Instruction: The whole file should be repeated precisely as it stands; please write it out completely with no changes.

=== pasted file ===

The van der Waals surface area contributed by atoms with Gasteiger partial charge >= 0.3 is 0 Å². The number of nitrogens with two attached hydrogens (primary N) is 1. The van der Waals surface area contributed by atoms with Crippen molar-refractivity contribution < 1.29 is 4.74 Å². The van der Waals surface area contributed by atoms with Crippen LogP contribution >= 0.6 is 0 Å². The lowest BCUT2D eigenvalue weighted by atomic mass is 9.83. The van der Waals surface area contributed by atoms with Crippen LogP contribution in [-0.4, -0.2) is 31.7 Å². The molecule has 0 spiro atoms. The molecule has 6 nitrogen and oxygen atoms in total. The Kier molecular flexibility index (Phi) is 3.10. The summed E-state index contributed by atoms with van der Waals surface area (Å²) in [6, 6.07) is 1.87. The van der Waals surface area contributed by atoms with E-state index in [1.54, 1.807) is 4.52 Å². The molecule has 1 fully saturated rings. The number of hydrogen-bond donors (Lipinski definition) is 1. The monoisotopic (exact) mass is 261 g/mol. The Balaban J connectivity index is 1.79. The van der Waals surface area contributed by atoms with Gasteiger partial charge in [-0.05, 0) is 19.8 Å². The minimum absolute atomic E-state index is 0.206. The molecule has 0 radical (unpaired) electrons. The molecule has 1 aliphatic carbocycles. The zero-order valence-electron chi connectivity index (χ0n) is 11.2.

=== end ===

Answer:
The van der Waals surface area contributed by atoms with Gasteiger partial charge >= 0.3 is 0 Å². The number of nitrogens with two attached hydrogens (primary N) is 1. The van der Waals surface area contributed by atoms with Crippen molar-refractivity contribution < 1.29 is 4.74 Å². The van der Waals surface area contributed by atoms with Crippen LogP contribution >= 0.6 is 0 Å². The lowest BCUT2D eigenvalue weighted by atomic mass is 9.83. The van der Waals surface area contributed by atoms with Crippen LogP contribution in [-0.4, -0.2) is 31.7 Å². The molecule has 0 spiro atoms. The molecule has 6 nitrogen and oxygen atoms in total. The Kier molecular flexibility index (Phi) is 3.10. The summed E-state index contributed by atoms with van der Waals surface area (Å²) in [6, 6.07) is 1.87. The van der Waals surface area contributed by atoms with E-state index in [1.54, 1.807) is 4.52 Å². The molecule has 1 fully saturated rings. The number of hydrogen-bond donors (Lipinski definition) is 1. The monoisotopic (exact) mass is 261 g/mol. The Balaban J connectivity index is 1.79. The van der Waals surface area contributed by atoms with Gasteiger partial charge in [-0.05, 0) is 19.8 Å². The minimum absolute atomic E-state index is 0.206. The molecule has 0 radical (unpaired) electrons. The molecule has 1 aliphatic carbocycles. The zero-order valence-electron chi connectivity index (χ0n) is 11.2.